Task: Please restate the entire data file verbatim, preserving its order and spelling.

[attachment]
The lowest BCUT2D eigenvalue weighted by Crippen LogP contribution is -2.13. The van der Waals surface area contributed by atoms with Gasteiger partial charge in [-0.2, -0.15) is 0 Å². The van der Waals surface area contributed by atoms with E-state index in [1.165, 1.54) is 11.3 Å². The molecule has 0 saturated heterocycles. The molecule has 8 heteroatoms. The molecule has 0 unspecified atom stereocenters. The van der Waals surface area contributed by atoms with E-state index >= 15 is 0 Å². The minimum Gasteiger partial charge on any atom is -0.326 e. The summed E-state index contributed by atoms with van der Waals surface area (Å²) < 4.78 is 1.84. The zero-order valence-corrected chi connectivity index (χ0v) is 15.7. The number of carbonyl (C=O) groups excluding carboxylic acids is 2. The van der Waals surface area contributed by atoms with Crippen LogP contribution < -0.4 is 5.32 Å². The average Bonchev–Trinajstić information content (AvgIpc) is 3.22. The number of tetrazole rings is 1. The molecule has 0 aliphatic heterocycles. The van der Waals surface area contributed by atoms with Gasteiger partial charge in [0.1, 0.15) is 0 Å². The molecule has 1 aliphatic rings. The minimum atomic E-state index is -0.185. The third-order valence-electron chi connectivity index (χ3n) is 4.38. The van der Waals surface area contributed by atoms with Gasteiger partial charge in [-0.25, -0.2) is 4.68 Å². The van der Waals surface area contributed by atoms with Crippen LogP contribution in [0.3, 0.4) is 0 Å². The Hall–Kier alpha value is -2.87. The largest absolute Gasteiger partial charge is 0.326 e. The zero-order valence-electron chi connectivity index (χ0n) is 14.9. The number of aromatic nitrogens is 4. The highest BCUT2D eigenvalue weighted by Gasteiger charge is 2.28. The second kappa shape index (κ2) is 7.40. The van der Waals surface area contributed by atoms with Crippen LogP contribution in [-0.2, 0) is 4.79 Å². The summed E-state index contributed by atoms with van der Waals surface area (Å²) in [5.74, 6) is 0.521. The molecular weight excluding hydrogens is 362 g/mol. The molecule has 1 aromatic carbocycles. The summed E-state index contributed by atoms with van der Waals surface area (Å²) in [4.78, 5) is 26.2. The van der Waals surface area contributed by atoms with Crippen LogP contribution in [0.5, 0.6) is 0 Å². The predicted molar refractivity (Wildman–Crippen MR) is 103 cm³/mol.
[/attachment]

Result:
The lowest BCUT2D eigenvalue weighted by Crippen LogP contribution is -2.13. The van der Waals surface area contributed by atoms with Gasteiger partial charge in [-0.2, -0.15) is 0 Å². The van der Waals surface area contributed by atoms with E-state index in [1.165, 1.54) is 11.3 Å². The molecule has 0 saturated heterocycles. The molecule has 8 heteroatoms. The molecule has 0 unspecified atom stereocenters. The van der Waals surface area contributed by atoms with E-state index >= 15 is 0 Å². The minimum Gasteiger partial charge on any atom is -0.326 e. The summed E-state index contributed by atoms with van der Waals surface area (Å²) < 4.78 is 1.84. The zero-order valence-corrected chi connectivity index (χ0v) is 15.7. The number of carbonyl (C=O) groups excluding carboxylic acids is 2. The van der Waals surface area contributed by atoms with Crippen LogP contribution < -0.4 is 5.32 Å². The average Bonchev–Trinajstić information content (AvgIpc) is 3.22. The number of tetrazole rings is 1. The molecule has 0 aliphatic heterocycles. The van der Waals surface area contributed by atoms with Gasteiger partial charge in [0.1, 0.15) is 0 Å². The molecule has 1 aliphatic rings. The minimum atomic E-state index is -0.185. The third-order valence-electron chi connectivity index (χ3n) is 4.38. The van der Waals surface area contributed by atoms with Gasteiger partial charge in [-0.25, -0.2) is 4.68 Å². The van der Waals surface area contributed by atoms with Crippen LogP contribution in [0.3, 0.4) is 0 Å². The Hall–Kier alpha value is -2.87. The largest absolute Gasteiger partial charge is 0.326 e. The zero-order valence-electron chi connectivity index (χ0n) is 14.9. The number of aromatic nitrogens is 4. The highest BCUT2D eigenvalue weighted by Gasteiger charge is 2.28. The second kappa shape index (κ2) is 7.40. The van der Waals surface area contributed by atoms with Crippen LogP contribution in [-0.2, 0) is 4.79 Å². The summed E-state index contributed by atoms with van der Waals surface area (Å²) in [5.74, 6) is 0.521. The molecular weight excluding hydrogens is 362 g/mol. The molecule has 1 aromatic carbocycles. The summed E-state index contributed by atoms with van der Waals surface area (Å²) in [4.78, 5) is 26.2. The van der Waals surface area contributed by atoms with Crippen LogP contribution in [0.5, 0.6) is 0 Å². The predicted molar refractivity (Wildman–Crippen MR) is 103 cm³/mol.